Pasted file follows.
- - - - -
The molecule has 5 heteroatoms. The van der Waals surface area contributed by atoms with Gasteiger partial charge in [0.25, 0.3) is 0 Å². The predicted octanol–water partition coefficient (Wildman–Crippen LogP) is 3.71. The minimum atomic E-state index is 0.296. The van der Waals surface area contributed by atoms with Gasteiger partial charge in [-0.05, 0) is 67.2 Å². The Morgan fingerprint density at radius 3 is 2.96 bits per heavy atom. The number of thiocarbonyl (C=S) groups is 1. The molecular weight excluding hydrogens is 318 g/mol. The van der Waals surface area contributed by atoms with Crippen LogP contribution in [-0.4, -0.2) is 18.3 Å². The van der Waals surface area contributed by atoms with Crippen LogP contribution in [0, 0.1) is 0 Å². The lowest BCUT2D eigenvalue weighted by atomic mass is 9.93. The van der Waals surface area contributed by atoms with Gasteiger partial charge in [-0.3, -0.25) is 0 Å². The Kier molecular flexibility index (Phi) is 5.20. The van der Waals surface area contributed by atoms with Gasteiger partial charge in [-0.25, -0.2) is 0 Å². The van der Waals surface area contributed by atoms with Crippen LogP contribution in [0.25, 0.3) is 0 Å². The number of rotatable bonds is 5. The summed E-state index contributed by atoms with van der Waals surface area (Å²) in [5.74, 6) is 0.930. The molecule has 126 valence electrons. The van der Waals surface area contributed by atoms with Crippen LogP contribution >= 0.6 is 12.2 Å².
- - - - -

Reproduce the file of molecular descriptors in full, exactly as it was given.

The molecule has 5 heteroatoms. The van der Waals surface area contributed by atoms with Gasteiger partial charge in [0.25, 0.3) is 0 Å². The predicted octanol–water partition coefficient (Wildman–Crippen LogP) is 3.71. The minimum atomic E-state index is 0.296. The van der Waals surface area contributed by atoms with Gasteiger partial charge in [-0.05, 0) is 67.2 Å². The Morgan fingerprint density at radius 3 is 2.96 bits per heavy atom. The number of thiocarbonyl (C=S) groups is 1. The molecular weight excluding hydrogens is 318 g/mol. The van der Waals surface area contributed by atoms with Crippen LogP contribution in [-0.4, -0.2) is 18.3 Å². The van der Waals surface area contributed by atoms with Crippen LogP contribution in [0, 0.1) is 0 Å². The lowest BCUT2D eigenvalue weighted by atomic mass is 9.93. The van der Waals surface area contributed by atoms with Gasteiger partial charge in [-0.3, -0.25) is 0 Å². The Kier molecular flexibility index (Phi) is 5.20. The van der Waals surface area contributed by atoms with Gasteiger partial charge in [-0.25, -0.2) is 0 Å². The van der Waals surface area contributed by atoms with Crippen LogP contribution in [0.25, 0.3) is 0 Å². The number of rotatable bonds is 5. The summed E-state index contributed by atoms with van der Waals surface area (Å²) in [5.74, 6) is 0.930. The molecule has 126 valence electrons. The van der Waals surface area contributed by atoms with Crippen LogP contribution >= 0.6 is 12.2 Å².